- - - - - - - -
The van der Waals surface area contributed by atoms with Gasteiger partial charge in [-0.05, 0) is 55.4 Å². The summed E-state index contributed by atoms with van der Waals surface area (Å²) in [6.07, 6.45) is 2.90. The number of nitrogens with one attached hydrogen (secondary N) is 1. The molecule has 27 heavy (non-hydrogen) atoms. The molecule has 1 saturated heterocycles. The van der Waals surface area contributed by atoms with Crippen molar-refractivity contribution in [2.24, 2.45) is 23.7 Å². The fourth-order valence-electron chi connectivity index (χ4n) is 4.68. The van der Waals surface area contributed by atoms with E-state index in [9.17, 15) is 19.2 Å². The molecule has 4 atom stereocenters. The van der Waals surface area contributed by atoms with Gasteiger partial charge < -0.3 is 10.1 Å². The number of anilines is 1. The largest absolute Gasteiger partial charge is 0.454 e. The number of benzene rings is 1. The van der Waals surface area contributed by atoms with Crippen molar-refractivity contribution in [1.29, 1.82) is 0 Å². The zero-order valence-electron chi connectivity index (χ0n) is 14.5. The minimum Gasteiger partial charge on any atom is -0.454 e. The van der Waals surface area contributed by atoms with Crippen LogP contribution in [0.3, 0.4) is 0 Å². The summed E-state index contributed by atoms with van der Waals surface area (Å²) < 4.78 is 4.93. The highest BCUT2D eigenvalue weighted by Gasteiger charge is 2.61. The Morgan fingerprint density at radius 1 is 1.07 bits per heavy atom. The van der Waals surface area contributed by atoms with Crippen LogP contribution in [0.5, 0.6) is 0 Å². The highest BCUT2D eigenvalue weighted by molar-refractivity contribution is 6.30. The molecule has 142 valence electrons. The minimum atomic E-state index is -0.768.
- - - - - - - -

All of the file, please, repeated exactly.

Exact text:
The van der Waals surface area contributed by atoms with Gasteiger partial charge in [-0.05, 0) is 55.4 Å². The summed E-state index contributed by atoms with van der Waals surface area (Å²) in [6.07, 6.45) is 2.90. The number of nitrogens with one attached hydrogen (secondary N) is 1. The molecule has 27 heavy (non-hydrogen) atoms. The molecule has 1 saturated heterocycles. The van der Waals surface area contributed by atoms with Crippen molar-refractivity contribution in [2.24, 2.45) is 23.7 Å². The fourth-order valence-electron chi connectivity index (χ4n) is 4.68. The van der Waals surface area contributed by atoms with E-state index in [9.17, 15) is 19.2 Å². The molecule has 4 atom stereocenters. The van der Waals surface area contributed by atoms with Gasteiger partial charge < -0.3 is 10.1 Å². The number of anilines is 1. The largest absolute Gasteiger partial charge is 0.454 e. The number of benzene rings is 1. The van der Waals surface area contributed by atoms with Crippen molar-refractivity contribution in [1.29, 1.82) is 0 Å². The zero-order valence-electron chi connectivity index (χ0n) is 14.5. The minimum Gasteiger partial charge on any atom is -0.454 e. The van der Waals surface area contributed by atoms with Crippen LogP contribution in [0.3, 0.4) is 0 Å². The summed E-state index contributed by atoms with van der Waals surface area (Å²) < 4.78 is 4.93. The highest BCUT2D eigenvalue weighted by Gasteiger charge is 2.61. The Morgan fingerprint density at radius 1 is 1.07 bits per heavy atom. The van der Waals surface area contributed by atoms with Crippen LogP contribution in [0.5, 0.6) is 0 Å². The highest BCUT2D eigenvalue weighted by molar-refractivity contribution is 6.30. The molecule has 142 valence electrons. The minimum atomic E-state index is -0.768.